3. It’s certainly going to reduce the “You’re not married yet? Well, I guess you could serve a mission” stigma. I would have loved the next sentence to be “We feel a greater need for cooperation and co-responsibility among our young missionaries, and feel inspired to open mission leadership positions to sisters” instead of “We reaffirm that missionary work is a priesthood duty.” Overall, though, I’m thrilled.

    But as Peggy Fletcher Stack noted, next year’s sophomore class at BYU is going to be awfully thin.

  4. Oh! And Caroline, your 40-years-down-the-line perspective is brilliant. I think this is going to change church culture in some ways that we don’t expect.

    • Hi Libby,
      I wish I could take credit for that one. :) Actually, everything in italics I am quoting from Kay G, who did serve a mission about 40 years ago.

      • And I’ve seen some less than ideal mission experiences for senior couples among my friend when the wife cannot understand the language and feels even less able to contribute as a full partner in the assignment (I say “even less” because in any case it’s the husband who is priesthood leader in all mission activities).

  5. I’m trying to just be excited rather than over-analyzing. But then I wouldn’t be me!

    I like that sisters won’t have to wait for so long when they’ve made their minds up.

    I, like others have said, hope that it will get rid of the “she couldn’t get married so she just went on a mission” thing. But I’m not sure – we’ll have to see.

    But. (There always seems to be at least one!)

    The two things that I’m concerned about are really tied to my own experience (I got married quickly after returning from my mission, to my also-returned-missionary husband who had been home for about a year.) and I don’t know that they’d be the same for everyone else. First, I’m afraid that this could lead to even YOUNGER average marriage ages for LDS young people, given that they’ll get home sooner, fully armed with the “go get married” advice that so many mission presidents give. Second, I know that if I would have had only 1 year of college under my belt when I married, rather than lacking only student teaching after my mission, I’d not have gone to graduate school (what with having two babies within four years of being married). As it was I could do it, since I had one baby during MA coursework and one during PhD coursework. But if I’d had them during my undergrad, I don’t know if I’d have been brave enough to attempt further degree programs. I wonder if this will mean fewer women in graduate programs??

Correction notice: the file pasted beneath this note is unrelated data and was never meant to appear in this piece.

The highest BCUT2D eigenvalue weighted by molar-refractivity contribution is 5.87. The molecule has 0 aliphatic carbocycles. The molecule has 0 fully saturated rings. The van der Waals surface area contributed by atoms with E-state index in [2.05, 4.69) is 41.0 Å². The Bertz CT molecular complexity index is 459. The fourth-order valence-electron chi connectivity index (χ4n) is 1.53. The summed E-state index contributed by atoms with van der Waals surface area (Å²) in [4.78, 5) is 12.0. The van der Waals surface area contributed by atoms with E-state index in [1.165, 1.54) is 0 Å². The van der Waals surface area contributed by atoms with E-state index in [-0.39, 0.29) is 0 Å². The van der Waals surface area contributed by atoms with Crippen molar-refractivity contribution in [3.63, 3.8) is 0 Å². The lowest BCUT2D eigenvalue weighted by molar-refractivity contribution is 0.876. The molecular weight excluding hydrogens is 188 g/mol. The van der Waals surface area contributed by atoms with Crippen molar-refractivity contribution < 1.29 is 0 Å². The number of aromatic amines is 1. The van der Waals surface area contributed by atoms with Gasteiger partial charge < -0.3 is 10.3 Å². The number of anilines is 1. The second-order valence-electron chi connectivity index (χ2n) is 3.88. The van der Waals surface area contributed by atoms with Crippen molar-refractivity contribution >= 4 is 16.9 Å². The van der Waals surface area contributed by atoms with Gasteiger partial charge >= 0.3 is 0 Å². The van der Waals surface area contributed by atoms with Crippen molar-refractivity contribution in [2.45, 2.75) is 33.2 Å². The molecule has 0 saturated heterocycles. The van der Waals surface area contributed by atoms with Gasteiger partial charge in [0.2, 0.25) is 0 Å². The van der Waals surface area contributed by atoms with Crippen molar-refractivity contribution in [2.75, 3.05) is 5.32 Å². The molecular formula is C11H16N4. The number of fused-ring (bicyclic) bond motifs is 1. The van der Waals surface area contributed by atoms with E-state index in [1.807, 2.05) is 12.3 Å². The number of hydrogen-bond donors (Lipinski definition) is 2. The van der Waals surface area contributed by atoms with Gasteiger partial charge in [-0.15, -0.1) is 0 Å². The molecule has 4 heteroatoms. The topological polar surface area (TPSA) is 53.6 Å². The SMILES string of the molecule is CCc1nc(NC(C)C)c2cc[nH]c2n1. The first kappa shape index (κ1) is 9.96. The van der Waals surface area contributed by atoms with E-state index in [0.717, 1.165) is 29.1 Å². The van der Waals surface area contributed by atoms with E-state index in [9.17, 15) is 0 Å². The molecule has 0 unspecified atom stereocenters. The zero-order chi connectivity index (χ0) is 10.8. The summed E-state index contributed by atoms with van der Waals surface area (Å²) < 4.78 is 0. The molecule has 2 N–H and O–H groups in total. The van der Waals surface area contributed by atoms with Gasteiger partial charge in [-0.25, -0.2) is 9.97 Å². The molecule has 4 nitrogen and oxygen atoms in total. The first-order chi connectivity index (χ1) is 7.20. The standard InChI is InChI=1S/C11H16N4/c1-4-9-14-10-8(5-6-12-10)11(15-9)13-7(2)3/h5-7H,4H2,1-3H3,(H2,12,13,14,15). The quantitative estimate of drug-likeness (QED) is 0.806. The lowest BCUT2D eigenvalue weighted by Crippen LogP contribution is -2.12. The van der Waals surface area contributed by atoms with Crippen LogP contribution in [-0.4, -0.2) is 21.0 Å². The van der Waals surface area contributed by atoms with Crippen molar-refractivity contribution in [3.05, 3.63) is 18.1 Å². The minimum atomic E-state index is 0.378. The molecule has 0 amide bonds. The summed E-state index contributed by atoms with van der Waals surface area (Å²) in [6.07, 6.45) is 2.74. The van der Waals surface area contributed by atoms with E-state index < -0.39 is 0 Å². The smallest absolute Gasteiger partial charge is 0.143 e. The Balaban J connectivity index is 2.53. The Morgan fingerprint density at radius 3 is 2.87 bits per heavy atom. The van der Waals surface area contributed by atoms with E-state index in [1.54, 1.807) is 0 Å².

• Utah already has the highest female college drop-out rate. I wondered if this change will keep even more women from college, as a very viable track will now be high school + (a few months) + mission + marriage.

      • I had the same thought, Alisa! I thought it was interesting that the change for males included the requirement that the males had completed high school. Although it is “just” high school, I like that there was an emphasis on maturity- if only symbolised by finishing high school– as a prerequisite for males.

        As for females, I can only see this as encouraging more women to serve missions as well as obtain an education. Certainly the requisite for females to be graduates of high school would also apply, though it was not noted as female-specific.

        There are issues at hand to be sure, but I think– considering President Monson’s intro, that this is embracing a better international perspective in church culture and policy.

        An additional thought I had was in regard to mission financing. In my singles ward back-in-the-day, because going on a mission was considered a priesthood requirement, wards and stakes were readily happy to finance the missions of males, but disregarded females who wanted to serve, but were unable to self-fund their missions. So- does this mean that church (local?) policy is to also finance female missionaries without hesitation? That would be a great symbol of equality, so I hope so.

        As well, I have heard a number of women say that they would have served a mission were the age requirment only 19 at the time they were 19. Might be an interesting poll to consider….

  6. Personally, I LIKED being two years older than my male peers while serving a mission. It made it easier to laugh off their shenanigans as the foibles of a bunch of little brothers rather than get irked by them. And I think I was a better missionary at 21 than I would have been at 19. Since it worked out well for me the discrepancy in age requirements hasn’t ever bothered me.

    What does concern me is that that already, on the net, I hear people interpreting this new change as “it’s best to go when you are 18 and if you wait until 19 you’re procrastinating” when the press conference (and some of the remarks from the conference session) makes it very clear that 18 is an *option* to consider if you feel you need to be an exception to the “wait until you are at least 19″ standard.

    And the press conference makes it clear that offering that option is not off the table for sisters, nor is extending their service to 24 months.